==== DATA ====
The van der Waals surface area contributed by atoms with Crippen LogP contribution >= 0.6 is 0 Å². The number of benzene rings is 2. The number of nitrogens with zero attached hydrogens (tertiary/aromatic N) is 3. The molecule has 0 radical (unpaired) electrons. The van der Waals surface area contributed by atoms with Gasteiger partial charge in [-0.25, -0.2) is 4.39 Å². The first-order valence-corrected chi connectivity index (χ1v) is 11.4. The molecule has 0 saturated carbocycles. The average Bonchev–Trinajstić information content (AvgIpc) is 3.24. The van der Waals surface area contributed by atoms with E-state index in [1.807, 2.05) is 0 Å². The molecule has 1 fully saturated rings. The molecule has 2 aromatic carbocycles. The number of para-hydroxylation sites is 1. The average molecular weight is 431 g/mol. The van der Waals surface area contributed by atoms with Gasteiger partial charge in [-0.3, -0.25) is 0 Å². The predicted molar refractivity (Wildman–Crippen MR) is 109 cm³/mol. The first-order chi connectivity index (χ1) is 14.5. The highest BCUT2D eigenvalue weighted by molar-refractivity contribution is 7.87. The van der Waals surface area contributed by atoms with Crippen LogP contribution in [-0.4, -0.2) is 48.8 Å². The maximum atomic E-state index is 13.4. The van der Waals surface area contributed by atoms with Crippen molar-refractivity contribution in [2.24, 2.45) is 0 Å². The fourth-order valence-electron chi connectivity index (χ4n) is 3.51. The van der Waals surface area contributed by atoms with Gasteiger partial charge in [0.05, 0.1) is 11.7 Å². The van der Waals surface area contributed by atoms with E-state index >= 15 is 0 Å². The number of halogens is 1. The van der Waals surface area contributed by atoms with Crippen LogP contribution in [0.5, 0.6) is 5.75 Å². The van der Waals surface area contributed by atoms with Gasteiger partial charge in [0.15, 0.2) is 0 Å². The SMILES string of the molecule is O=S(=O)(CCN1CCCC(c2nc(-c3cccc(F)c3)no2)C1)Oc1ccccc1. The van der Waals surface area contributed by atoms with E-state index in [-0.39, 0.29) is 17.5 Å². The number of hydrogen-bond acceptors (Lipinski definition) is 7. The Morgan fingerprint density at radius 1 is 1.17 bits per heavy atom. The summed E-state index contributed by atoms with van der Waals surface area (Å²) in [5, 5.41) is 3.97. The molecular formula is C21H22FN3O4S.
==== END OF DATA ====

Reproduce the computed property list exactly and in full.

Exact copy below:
The van der Waals surface area contributed by atoms with Crippen LogP contribution >= 0.6 is 0 Å². The number of benzene rings is 2. The number of nitrogens with zero attached hydrogens (tertiary/aromatic N) is 3. The molecule has 0 radical (unpaired) electrons. The van der Waals surface area contributed by atoms with Gasteiger partial charge in [-0.25, -0.2) is 4.39 Å². The first-order valence-corrected chi connectivity index (χ1v) is 11.4. The molecule has 0 saturated carbocycles. The average Bonchev–Trinajstić information content (AvgIpc) is 3.24. The van der Waals surface area contributed by atoms with E-state index in [1.807, 2.05) is 0 Å². The molecule has 1 fully saturated rings. The molecule has 2 aromatic carbocycles. The number of para-hydroxylation sites is 1. The average molecular weight is 431 g/mol. The van der Waals surface area contributed by atoms with Gasteiger partial charge in [-0.3, -0.25) is 0 Å². The predicted molar refractivity (Wildman–Crippen MR) is 109 cm³/mol. The first-order chi connectivity index (χ1) is 14.5. The highest BCUT2D eigenvalue weighted by molar-refractivity contribution is 7.87. The van der Waals surface area contributed by atoms with Crippen LogP contribution in [-0.4, -0.2) is 48.8 Å². The maximum atomic E-state index is 13.4. The van der Waals surface area contributed by atoms with Crippen molar-refractivity contribution in [2.24, 2.45) is 0 Å². The fourth-order valence-electron chi connectivity index (χ4n) is 3.51. The van der Waals surface area contributed by atoms with Gasteiger partial charge in [0.05, 0.1) is 11.7 Å². The van der Waals surface area contributed by atoms with E-state index >= 15 is 0 Å². The number of halogens is 1. The van der Waals surface area contributed by atoms with Crippen LogP contribution in [0.5, 0.6) is 5.75 Å². The van der Waals surface area contributed by atoms with Gasteiger partial charge in [0.15, 0.2) is 0 Å². The SMILES string of the molecule is O=S(=O)(CCN1CCCC(c2nc(-c3cccc(F)c3)no2)C1)Oc1ccccc1. The van der Waals surface area contributed by atoms with E-state index in [-0.39, 0.29) is 17.5 Å². The number of hydrogen-bond acceptors (Lipinski definition) is 7. The Morgan fingerprint density at radius 1 is 1.17 bits per heavy atom. The summed E-state index contributed by atoms with van der Waals surface area (Å²) in [5, 5.41) is 3.97. The molecular formula is C21H22FN3O4S.